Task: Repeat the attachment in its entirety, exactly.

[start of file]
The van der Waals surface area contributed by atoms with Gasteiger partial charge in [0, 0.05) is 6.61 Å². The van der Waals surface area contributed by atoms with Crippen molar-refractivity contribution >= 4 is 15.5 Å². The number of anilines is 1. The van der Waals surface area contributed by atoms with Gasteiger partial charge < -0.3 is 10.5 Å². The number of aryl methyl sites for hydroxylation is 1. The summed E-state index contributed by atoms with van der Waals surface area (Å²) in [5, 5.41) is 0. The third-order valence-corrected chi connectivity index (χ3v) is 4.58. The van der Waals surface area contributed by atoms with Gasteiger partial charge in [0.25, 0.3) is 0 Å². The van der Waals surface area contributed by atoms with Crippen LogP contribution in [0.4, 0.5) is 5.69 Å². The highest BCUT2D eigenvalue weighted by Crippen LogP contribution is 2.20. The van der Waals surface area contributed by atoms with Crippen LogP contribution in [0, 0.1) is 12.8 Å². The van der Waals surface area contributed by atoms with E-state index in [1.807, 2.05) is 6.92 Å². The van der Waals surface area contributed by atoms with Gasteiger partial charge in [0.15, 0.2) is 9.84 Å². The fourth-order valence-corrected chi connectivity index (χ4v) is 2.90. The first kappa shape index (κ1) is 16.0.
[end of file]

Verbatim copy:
The van der Waals surface area contributed by atoms with Gasteiger partial charge in [0, 0.05) is 6.61 Å². The van der Waals surface area contributed by atoms with Crippen molar-refractivity contribution >= 4 is 15.5 Å². The number of anilines is 1. The van der Waals surface area contributed by atoms with Gasteiger partial charge < -0.3 is 10.5 Å². The number of aryl methyl sites for hydroxylation is 1. The summed E-state index contributed by atoms with van der Waals surface area (Å²) in [5, 5.41) is 0. The third-order valence-corrected chi connectivity index (χ3v) is 4.58. The van der Waals surface area contributed by atoms with Gasteiger partial charge in [0.25, 0.3) is 0 Å². The van der Waals surface area contributed by atoms with Crippen LogP contribution in [0.4, 0.5) is 5.69 Å². The highest BCUT2D eigenvalue weighted by Crippen LogP contribution is 2.20. The van der Waals surface area contributed by atoms with Crippen LogP contribution in [0, 0.1) is 12.8 Å². The van der Waals surface area contributed by atoms with E-state index in [1.807, 2.05) is 6.92 Å². The van der Waals surface area contributed by atoms with Gasteiger partial charge in [0.15, 0.2) is 9.84 Å². The fourth-order valence-corrected chi connectivity index (χ4v) is 2.90. The first kappa shape index (κ1) is 16.0.